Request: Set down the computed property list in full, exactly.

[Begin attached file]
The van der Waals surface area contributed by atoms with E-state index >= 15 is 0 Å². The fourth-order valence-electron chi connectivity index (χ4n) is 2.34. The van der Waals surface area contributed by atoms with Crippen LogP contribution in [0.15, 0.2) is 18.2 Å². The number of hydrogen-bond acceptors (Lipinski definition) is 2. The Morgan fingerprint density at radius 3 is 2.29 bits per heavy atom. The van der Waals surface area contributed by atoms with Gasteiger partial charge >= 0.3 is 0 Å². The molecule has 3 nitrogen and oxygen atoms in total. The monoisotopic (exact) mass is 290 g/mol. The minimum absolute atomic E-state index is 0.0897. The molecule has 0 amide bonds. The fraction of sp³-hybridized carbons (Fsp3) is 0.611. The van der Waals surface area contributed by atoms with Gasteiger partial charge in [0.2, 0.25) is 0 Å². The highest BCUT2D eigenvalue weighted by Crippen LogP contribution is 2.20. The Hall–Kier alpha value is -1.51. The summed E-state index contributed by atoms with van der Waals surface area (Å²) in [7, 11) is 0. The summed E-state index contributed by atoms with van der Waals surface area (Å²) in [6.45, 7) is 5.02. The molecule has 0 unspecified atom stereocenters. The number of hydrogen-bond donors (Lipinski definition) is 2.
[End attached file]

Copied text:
The van der Waals surface area contributed by atoms with E-state index >= 15 is 0 Å². The fourth-order valence-electron chi connectivity index (χ4n) is 2.34. The van der Waals surface area contributed by atoms with Crippen LogP contribution in [0.15, 0.2) is 18.2 Å². The number of hydrogen-bond acceptors (Lipinski definition) is 2. The Morgan fingerprint density at radius 3 is 2.29 bits per heavy atom. The van der Waals surface area contributed by atoms with Gasteiger partial charge >= 0.3 is 0 Å². The molecule has 3 nitrogen and oxygen atoms in total. The monoisotopic (exact) mass is 290 g/mol. The minimum absolute atomic E-state index is 0.0897. The molecule has 0 amide bonds. The fraction of sp³-hybridized carbons (Fsp3) is 0.611. The van der Waals surface area contributed by atoms with Gasteiger partial charge in [0.2, 0.25) is 0 Å². The highest BCUT2D eigenvalue weighted by Crippen LogP contribution is 2.20. The Hall–Kier alpha value is -1.51. The summed E-state index contributed by atoms with van der Waals surface area (Å²) in [7, 11) is 0. The summed E-state index contributed by atoms with van der Waals surface area (Å²) in [6.45, 7) is 5.02. The molecule has 0 unspecified atom stereocenters. The number of hydrogen-bond donors (Lipinski definition) is 2.